Second-order arithmetic

Arithmetic with Henkin semantics is denoted Z2. The following 3 presentations (each with the relevant stuff of Henkin semantics : interpreter symbol, extensionality axiom or similar, and scheme of comprehension using the whole language of Z2) are equivalent in the sense of first-order developments from each other:
  1. Types N and P, intended as ℕ and ℘(ℕ); language and axioms like Z1 but induction axiom using P;
  2. Types N and RelN(2); structures 0 and S
  3. Types N and NN; structures 0 and S
1. by + and ⋅ can define a bijection from N×N to N, letting P represent RelN(2), thus 2.
2. gives 3. by constructing NN as the subset of functional graphs from RelN(2).
3. allows to define recursion, giving + and ⋅ as particular cases, thus 1.

Z2 suffices as a foundation for most of ordinary mathematics (and all physics). Compared to set theory, it suffers not so much its weaker proving power (still quite good), than the harder work it takes to develop the needed mathematical concepts on its basis. First are easy cases:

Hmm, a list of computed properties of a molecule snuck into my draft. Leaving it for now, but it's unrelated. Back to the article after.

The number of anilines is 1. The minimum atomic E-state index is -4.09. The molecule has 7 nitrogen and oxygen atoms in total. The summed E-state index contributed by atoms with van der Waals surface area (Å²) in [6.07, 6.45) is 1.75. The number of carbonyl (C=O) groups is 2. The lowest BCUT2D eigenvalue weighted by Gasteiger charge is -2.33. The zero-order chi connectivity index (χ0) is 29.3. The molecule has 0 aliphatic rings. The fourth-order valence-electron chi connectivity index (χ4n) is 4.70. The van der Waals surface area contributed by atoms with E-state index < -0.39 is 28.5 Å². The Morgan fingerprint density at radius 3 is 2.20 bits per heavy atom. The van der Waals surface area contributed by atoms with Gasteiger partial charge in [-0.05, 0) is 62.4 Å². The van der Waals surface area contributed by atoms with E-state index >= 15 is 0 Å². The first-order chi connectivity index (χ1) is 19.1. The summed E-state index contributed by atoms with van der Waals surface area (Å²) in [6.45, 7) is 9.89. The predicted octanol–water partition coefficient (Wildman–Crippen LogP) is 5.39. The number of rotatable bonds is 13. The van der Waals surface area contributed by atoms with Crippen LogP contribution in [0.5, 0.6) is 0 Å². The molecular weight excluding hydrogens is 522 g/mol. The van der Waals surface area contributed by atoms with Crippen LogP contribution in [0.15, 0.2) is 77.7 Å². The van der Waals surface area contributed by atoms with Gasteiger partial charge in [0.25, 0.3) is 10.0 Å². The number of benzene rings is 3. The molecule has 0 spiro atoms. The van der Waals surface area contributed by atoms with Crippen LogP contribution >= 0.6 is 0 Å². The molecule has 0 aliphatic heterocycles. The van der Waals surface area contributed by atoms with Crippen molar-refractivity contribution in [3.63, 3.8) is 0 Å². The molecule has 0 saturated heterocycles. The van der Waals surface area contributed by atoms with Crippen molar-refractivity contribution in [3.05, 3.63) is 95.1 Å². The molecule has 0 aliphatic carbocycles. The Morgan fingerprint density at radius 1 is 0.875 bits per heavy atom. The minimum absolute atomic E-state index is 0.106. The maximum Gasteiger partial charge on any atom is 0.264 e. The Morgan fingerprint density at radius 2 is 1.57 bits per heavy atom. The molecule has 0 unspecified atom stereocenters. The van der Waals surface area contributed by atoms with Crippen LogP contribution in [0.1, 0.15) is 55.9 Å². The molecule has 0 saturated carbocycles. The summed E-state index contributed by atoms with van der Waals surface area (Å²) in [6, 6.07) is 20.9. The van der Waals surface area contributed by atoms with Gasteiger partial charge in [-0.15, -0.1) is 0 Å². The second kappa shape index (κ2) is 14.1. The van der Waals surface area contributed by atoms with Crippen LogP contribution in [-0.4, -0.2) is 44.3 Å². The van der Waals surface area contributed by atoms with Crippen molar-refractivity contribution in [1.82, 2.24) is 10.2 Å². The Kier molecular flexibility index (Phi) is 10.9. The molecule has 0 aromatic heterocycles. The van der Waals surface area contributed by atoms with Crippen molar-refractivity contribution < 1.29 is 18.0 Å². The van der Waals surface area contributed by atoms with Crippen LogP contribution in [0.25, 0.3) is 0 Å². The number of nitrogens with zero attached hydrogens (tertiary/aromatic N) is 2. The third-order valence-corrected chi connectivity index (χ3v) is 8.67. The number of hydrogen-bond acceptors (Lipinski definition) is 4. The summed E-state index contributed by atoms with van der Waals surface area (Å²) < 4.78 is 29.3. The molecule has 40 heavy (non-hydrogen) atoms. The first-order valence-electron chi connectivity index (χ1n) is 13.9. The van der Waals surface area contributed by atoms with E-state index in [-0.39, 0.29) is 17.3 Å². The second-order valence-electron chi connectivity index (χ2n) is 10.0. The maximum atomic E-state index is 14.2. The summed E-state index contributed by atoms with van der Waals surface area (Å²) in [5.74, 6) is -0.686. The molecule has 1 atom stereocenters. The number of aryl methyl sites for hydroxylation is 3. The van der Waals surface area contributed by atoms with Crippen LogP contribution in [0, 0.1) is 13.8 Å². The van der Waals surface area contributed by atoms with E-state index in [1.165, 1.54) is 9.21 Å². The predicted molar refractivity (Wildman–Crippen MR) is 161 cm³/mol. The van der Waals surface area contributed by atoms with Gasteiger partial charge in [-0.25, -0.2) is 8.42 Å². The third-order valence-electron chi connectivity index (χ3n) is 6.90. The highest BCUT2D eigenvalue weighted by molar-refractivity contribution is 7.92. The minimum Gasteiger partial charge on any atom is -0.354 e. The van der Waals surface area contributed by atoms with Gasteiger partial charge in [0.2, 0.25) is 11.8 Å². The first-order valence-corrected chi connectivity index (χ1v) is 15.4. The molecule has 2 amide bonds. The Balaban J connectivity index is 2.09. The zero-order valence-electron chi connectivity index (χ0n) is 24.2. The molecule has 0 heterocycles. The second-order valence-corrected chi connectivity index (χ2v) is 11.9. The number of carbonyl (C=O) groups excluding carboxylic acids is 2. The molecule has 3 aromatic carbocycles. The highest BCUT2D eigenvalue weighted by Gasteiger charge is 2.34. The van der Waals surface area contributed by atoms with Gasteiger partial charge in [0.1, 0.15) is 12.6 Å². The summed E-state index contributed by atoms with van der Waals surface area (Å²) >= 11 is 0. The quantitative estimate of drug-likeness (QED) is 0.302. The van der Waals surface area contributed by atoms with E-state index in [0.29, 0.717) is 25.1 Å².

Other objects can be harder to represent. In lack of type for ℘(ℝ) or ℝ, we can still encode specific ranges of sets or functions from these, by expressions with parameters in P. For example, continuous functions f:ℝ→ℝ can be encoded as relations, namely {(x,y)∈A2|f(x)>y} with a countable A dense in ℝ, e.g. {a/bb/a|a,b>0}, or {ab2|a,bN}. But the following statements are inexpressible in Z2: In the study of reverse mathematics, specialists discovered a natural hierarchy of variants of second-order arithmetic, differing by the range of their axioms and thus their theorems. Most of these systems are have a number of equivalent theorems from ordinary mathematics, and are pairwise comparable by implication, totally ordering their sets of theorems by inclusion. They are expressed by axiom schemes classified by what they say (the containing formula) and the range of admitted sub-formulas.